During the fourth week of May, everyone gets excited about summer gardening as neighborhoods explode with color.
You can still add trees, shrubs, and potted perennials to the landscape, but don’t hesitate: you want all the new plants to develop a good root system before the summer heat hits.
If you haven’t already fertilized the lawn, do so before the end of May. A well-nourished lawn is better at displacing weeds and sending roots down to find water.
Keep planting vegetables like cucumbers, squash, and beans from seeds planted directly in the ground. Keep newly seeded beds well weeded so the seedlings don’t have to compete for water or nutrients.
Q. I have a fuchsia basket that I got for Mother’s Day. The plant was full of flowers when I got it, but now it has few flowers and no buds, so I don’t think it will bloom again. I watered it very well and it hangs in the shade. Please help. — AW, Enum Claw
A. The key to this budless fuchsia is the part where you said you watered it very well. Fuchsias love moist soil and shade, but in early summer when nights are still chilly, too much water can cause root rot and bud drop.
Do the leaves look dull and limp? Feel the ground with a bare finger jabbed to the first knuckle. If the soil is damp, do not water. As hanging baskets fill up with roots, they can demand water every day, but when plants are young in early summer they can go a week or more without water. There is no set watering schedule, so you have to feel the soil.
To give first aid to your dull fuchsia, prune branches back by a third. Then add fertilizer to the soil. Warmer summer weather can cheer up some sulking hanging baskets, so you should be hearing “this bud is for you” soon. .
Q. I want to grow roses, but I don’t want to use pesticides. I know that roses in our area often get black spot disease because of our rainy weather. Are there roses that don’t get this disease? — TP, Olympia
A. I can promise you a rose garden without pesticides if you follow a few suggestions:
- Plant disease resistant roses such as Queen Elizabeth, Flower Carpet Roses, Rosa rugose or any of the unscented pink roses. “Think pink without the stink,” is my advice for avoiding black spot disease. Color and scent are associated with disease resistance.
- Plant in full sun. Yes, roses will live in a partially shaded spot, but they’re more likely to become black spot magnets as their leaves stay moist longer.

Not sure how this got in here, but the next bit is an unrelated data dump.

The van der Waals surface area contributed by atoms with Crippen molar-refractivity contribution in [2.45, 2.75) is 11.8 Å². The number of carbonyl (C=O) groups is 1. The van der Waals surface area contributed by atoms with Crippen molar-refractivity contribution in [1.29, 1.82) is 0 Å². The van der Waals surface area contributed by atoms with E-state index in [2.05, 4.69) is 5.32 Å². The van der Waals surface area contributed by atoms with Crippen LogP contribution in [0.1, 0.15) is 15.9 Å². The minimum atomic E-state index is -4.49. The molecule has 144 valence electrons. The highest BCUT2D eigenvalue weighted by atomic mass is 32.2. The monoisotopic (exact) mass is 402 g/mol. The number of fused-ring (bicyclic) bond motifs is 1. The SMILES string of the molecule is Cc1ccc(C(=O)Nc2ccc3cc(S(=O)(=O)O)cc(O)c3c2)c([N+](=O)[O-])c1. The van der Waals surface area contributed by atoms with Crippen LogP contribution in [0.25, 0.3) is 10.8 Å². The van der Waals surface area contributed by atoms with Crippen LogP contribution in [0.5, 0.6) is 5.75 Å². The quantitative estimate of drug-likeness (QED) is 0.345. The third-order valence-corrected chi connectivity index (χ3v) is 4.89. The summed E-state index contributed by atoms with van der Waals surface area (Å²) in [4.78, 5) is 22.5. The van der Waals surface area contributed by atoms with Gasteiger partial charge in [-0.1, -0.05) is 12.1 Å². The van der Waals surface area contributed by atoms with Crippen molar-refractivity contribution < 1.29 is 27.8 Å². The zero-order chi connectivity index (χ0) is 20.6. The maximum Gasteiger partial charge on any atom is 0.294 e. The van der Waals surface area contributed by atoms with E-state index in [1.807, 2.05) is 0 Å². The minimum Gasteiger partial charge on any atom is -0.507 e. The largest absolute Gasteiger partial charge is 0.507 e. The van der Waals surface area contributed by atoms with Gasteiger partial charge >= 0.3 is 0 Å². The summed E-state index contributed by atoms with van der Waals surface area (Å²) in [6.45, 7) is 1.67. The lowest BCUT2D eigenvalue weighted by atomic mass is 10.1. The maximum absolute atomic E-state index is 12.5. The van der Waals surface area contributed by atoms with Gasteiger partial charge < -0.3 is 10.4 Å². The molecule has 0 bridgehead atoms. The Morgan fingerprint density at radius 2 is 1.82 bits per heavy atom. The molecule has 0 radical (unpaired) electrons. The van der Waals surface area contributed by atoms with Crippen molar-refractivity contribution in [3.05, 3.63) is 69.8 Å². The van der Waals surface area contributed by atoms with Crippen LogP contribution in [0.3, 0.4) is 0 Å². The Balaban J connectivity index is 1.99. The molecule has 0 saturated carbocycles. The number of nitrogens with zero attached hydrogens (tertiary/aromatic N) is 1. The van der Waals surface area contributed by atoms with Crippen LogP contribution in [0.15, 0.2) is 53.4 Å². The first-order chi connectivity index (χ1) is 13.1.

- Give the plants plenty of freedom of movement. Confined conditions reduce free airflow and good air circulation makes it difficult for fungal spores to rest on the rose petals.
- Spread out your roses so that if one gets sick, it doesn’t pass the fungus to its neighbors. Remember the 6-foot rule during COVID? Your rose garden needs to practice social distancing.
- Fertilize often, but not too often. Fertilize in early spring after pruning, and then every four to six weeks once you see new growth. Roses are quite gluttonous plants as it takes a lot of energy to form all those gorgeous blooms.
- Be curious and get snappy. Monitor the new growth so you can pinch any aphids that gather at the growth tips, and examine the older leaves so you can remove any leaves when you see the first signs of black spotting.
- Become a tidiness fanatic when it comes to your rose plants. Fallen leaves and faded flowers should be removed immediately, as disease spores can spread there. Dispose of the waste in the household waste, not on the compost heap.
- Finally, accept some imperfections on your rose petal, but enjoy the flowers. A garden free of pesticides supports our pollinating insects, and a few spotted leaves is a small price to pay to save the world.
Marianne Binetti holds a degree in horticulture from Washington State University and is the author of several books. Reach them at binettigarden.com.